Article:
In a nod to history, paleontologists are calling the new dinosaur Tachiraptor admirabilis. The first of those names is a mash-up of Táchira, the Venezuelan state where they unearthed the fossil, and raptor, which means “thief” in Latin, whereas the second name refers to independence leader Simón Bolívar’s “Admirable Campaign.” Back in 1813, the area surrounding the dig site, located in the Andes, played an important strategic role for Bolívar as he rid the country of Spanish rule.
Thus far, Tachiraptor admirabilis is known from only two bones—a nearly complete tibia, or shinbone, fractured in several places, and a partial hip bone, according to a paper published online Wednesday in the journal Royal Society Open Science. Nonetheless, paleontologists were able to estimate the length of the creature as slightly over 1.5 meters from nose to tail, about the same as a modern-day wild boar or gray wolf. By comparison, Tyrannosaurus rex grew to around 12 meters long.
Using radiometric dating of tiny crystals within rocks, paleontologists were also able to estimate the age of the fossil at around 200 million years old. That places it in the early Jurassic period, right after a mass extinction had ended the Triassic period and around the time dinosaurs were beginning to dominate the planet. One of the groups that particularly thrived were bipedal, largely meat-eating dinosaurs known as theropods. “These survivors of the Triassic-Jurassic mass extinction were the ‘ground zero’ for later theropod evolution,” Thomas Holtz Jr., a vertebrate paleontologist at the University of Maryland, who was not involved in the study, told Science magazine.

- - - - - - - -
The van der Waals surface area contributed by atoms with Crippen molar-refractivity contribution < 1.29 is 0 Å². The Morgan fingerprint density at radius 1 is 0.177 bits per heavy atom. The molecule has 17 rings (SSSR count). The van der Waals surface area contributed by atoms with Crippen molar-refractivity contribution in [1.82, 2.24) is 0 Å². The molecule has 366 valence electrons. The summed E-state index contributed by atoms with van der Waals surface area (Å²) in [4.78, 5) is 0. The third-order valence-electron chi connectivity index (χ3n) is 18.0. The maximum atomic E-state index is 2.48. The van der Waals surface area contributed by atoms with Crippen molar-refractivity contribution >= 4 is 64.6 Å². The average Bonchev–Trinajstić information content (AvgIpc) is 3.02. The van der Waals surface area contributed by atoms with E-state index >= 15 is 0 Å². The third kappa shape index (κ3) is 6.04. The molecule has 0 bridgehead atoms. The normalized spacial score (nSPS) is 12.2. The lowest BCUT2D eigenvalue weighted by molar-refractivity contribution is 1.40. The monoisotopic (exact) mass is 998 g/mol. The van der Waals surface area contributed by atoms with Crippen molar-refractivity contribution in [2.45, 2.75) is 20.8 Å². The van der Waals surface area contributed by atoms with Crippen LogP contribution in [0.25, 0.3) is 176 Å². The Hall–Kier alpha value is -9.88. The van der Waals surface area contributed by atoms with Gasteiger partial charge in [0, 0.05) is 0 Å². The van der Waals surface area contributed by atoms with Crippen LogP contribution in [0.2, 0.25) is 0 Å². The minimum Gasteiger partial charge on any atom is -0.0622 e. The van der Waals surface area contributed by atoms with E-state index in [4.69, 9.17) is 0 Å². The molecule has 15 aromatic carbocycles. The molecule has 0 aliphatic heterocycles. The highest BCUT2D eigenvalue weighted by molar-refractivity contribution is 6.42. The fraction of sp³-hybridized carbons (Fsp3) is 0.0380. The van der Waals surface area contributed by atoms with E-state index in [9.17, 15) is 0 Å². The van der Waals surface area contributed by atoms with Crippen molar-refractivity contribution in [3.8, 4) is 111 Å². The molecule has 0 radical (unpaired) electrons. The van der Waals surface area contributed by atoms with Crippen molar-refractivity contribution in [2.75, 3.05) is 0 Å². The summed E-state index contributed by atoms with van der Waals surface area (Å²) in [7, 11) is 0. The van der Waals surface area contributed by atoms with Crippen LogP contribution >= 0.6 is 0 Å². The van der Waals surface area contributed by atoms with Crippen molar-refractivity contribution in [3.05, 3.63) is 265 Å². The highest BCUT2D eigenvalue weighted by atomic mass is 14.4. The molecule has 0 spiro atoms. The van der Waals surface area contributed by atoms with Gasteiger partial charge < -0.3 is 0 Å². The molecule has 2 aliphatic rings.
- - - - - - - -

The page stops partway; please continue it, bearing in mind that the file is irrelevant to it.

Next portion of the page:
Based on certain features of the tibia, the study’s authors speculated that Tachiraptor admirabilis, though a theropod, did not directly evolve into Allosaurus, Tyrannosaurus rex or other similar behemoths, belonging instead to a sister group. Even so, the fossil will be useful to scientists trying to flesh out the theropod family tree, which contains many gaps, according to Holtz. “Important discoveries,” he told Science magazine, “don’t have to be of the biggest or the scariest [dinosaurs].”
Partly because so few paleontologists look there, virtually no dinosaur remains had ever been found in northern South America until this August, when a team announced the discovery of Laquintasaura venezuelae, a bipedal omnivore about the size of a fox. Because it lived at exactly the same time and place as Tachiraptor admirabilis, the lead author of Wednesday’s study, Max C. Langer, speculated that it served as a food source for the larger dinosaur. “Tachiraptor was probably a generalist predator that ate anything it could get, such as small dinosaurs and other vertebrates, such as lizards,” Langer, a paleontologist at the Universidade de São Paulo in Brazil, told LiveScience.
He further explained that Tachiraptor admirabilis lived around the time the supercontinent of Pangaea was breaking up. “There was a lot of volcanic activity around, and in the valley, [there was] a meandering river, along which were patches of forest.” He and his team reportedly plan on returning soon to the Venezuelan Andes to look for more dinosaur bones.